Stully was the last to step from the pod. He looked at the many faces that lined the hall, giving out drinks and food, giving medical attention, and just shaking hands. He looked for a familiar face but he knew that those closest to him were not here, not able to experience the wonder of this place. But even in his feeling of sadness his heart was lifted. He did see many many people, old and young; people from every culture. He thought about the fact that so many people did make it and that made him smile. He would miss his friends and family but they would have loved it here and he knew that they would be happy for him.

As he walked down the hall his eyes meet with others and as they did ever smile grew larger. But one set of eyes brought not only a ever widening smile but also a tear. Those of a man, dried blood stained his face, who was wrapped in a blanket with wrinkled weather-wrought skin and grey faded eyes that were barely visible between tight lids.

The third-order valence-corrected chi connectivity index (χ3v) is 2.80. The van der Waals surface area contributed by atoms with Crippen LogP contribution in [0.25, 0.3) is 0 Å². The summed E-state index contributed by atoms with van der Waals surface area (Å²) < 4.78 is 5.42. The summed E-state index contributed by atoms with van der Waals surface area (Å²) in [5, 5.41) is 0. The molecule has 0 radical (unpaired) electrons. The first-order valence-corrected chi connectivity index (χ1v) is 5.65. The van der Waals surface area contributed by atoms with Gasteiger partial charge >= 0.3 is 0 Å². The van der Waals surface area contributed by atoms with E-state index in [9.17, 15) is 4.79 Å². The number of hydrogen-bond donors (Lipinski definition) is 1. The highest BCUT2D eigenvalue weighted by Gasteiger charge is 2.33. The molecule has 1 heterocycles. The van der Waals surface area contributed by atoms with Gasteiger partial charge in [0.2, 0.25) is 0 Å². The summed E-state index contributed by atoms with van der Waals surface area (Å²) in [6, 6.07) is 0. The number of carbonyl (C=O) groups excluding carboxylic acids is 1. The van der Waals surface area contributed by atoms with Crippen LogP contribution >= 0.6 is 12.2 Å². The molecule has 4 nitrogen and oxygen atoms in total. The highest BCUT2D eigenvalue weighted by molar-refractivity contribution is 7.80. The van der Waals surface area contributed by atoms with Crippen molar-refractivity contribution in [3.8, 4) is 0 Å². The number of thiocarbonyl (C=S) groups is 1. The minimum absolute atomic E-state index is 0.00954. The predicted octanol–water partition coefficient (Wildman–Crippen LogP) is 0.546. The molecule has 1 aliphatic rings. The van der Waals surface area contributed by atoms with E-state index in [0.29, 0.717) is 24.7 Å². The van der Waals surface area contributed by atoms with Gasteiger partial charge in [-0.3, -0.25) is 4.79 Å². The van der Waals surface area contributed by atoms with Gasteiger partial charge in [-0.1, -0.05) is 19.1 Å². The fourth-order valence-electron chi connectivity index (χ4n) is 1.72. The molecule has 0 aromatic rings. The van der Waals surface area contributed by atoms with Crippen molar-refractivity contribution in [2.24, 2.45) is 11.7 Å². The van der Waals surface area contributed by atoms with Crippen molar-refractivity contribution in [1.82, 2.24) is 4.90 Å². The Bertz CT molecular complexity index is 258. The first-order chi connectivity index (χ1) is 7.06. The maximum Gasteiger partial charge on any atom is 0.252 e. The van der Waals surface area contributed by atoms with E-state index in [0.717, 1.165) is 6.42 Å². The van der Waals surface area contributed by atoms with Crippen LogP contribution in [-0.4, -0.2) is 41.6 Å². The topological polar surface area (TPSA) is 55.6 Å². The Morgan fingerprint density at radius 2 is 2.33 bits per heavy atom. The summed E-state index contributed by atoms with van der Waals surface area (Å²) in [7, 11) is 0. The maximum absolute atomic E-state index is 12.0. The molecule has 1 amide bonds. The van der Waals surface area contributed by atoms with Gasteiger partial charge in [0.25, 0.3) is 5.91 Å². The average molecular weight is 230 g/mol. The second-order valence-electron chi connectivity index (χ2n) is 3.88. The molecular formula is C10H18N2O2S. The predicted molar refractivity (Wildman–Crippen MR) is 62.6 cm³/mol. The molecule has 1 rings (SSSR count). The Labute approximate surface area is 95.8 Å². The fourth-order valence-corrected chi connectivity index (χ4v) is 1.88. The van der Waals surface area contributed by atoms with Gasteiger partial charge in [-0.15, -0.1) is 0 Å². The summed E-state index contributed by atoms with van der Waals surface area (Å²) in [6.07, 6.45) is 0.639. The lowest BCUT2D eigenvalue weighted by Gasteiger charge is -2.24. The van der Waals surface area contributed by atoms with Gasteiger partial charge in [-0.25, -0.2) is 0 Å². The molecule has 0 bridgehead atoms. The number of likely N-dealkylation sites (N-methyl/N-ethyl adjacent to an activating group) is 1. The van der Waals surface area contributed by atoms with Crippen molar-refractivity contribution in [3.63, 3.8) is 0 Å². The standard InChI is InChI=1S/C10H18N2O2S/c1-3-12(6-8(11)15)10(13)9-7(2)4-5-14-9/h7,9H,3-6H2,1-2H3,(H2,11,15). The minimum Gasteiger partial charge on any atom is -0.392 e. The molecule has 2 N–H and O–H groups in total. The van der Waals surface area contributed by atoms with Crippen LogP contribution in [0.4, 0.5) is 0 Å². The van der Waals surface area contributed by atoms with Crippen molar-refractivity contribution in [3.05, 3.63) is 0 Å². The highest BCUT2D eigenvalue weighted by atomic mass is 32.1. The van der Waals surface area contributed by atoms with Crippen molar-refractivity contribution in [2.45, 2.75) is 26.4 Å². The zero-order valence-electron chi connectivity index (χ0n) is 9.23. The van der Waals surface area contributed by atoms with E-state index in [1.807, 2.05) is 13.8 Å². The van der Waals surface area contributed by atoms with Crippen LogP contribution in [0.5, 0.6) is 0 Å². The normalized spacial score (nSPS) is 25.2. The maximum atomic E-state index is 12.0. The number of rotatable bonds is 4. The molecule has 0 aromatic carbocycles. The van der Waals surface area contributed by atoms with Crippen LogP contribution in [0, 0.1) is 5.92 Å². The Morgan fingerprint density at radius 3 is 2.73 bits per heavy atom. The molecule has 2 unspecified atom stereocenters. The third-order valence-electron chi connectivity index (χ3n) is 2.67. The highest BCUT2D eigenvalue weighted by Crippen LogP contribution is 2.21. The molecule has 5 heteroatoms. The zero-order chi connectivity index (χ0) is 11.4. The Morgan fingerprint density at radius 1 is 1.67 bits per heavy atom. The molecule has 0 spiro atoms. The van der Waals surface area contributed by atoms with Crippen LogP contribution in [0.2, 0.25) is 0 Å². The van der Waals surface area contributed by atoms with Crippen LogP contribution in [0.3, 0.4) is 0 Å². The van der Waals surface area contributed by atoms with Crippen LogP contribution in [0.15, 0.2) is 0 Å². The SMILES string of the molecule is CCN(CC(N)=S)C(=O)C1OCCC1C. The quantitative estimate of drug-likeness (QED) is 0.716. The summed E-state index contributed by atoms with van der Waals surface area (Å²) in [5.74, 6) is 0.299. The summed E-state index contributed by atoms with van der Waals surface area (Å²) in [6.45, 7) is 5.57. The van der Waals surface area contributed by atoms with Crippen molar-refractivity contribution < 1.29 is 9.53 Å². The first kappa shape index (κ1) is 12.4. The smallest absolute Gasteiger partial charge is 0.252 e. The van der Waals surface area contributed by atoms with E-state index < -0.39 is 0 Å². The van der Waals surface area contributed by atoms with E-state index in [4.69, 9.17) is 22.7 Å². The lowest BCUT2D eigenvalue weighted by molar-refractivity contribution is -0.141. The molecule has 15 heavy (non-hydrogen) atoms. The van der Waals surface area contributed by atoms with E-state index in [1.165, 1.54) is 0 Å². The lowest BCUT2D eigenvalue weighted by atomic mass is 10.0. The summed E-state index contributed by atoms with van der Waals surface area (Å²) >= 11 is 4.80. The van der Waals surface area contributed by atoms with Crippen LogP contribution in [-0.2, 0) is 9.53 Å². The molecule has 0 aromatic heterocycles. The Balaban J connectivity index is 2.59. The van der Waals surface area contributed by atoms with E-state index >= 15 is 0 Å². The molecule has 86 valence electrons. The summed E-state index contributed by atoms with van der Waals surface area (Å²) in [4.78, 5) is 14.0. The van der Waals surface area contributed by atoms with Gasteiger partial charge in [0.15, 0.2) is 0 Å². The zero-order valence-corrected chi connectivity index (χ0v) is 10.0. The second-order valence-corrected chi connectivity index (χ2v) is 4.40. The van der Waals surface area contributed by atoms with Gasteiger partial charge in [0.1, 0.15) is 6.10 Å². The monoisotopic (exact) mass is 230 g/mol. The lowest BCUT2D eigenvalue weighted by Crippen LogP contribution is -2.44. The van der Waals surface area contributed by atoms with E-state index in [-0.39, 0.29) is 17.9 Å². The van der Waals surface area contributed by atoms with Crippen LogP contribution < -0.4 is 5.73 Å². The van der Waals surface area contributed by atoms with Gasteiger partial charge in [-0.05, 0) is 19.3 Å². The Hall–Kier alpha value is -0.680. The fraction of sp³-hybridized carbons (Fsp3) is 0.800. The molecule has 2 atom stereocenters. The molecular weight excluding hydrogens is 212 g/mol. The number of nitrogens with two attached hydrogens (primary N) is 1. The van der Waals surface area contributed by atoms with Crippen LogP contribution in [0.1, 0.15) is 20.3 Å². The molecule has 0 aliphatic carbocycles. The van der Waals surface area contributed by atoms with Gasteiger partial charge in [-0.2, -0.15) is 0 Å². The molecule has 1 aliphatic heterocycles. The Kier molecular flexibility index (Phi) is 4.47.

They were home.
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Shill wiped condensation off of the large faced glass dials with one hand as the other busily turned knobs and flipped switches in a seemingly random attempt to breath life into the sleeping, frozen craft. Jets of steam whistled out of leaking joints overhead as the last of the remnants pack into the tiny vessel.

“We are going to have to expense with the normal safety briefing this time around. Just find a seat or something to hold onto...and hold on tight.” Shill never broke from her methodical, but swift, checks and start-up procedures.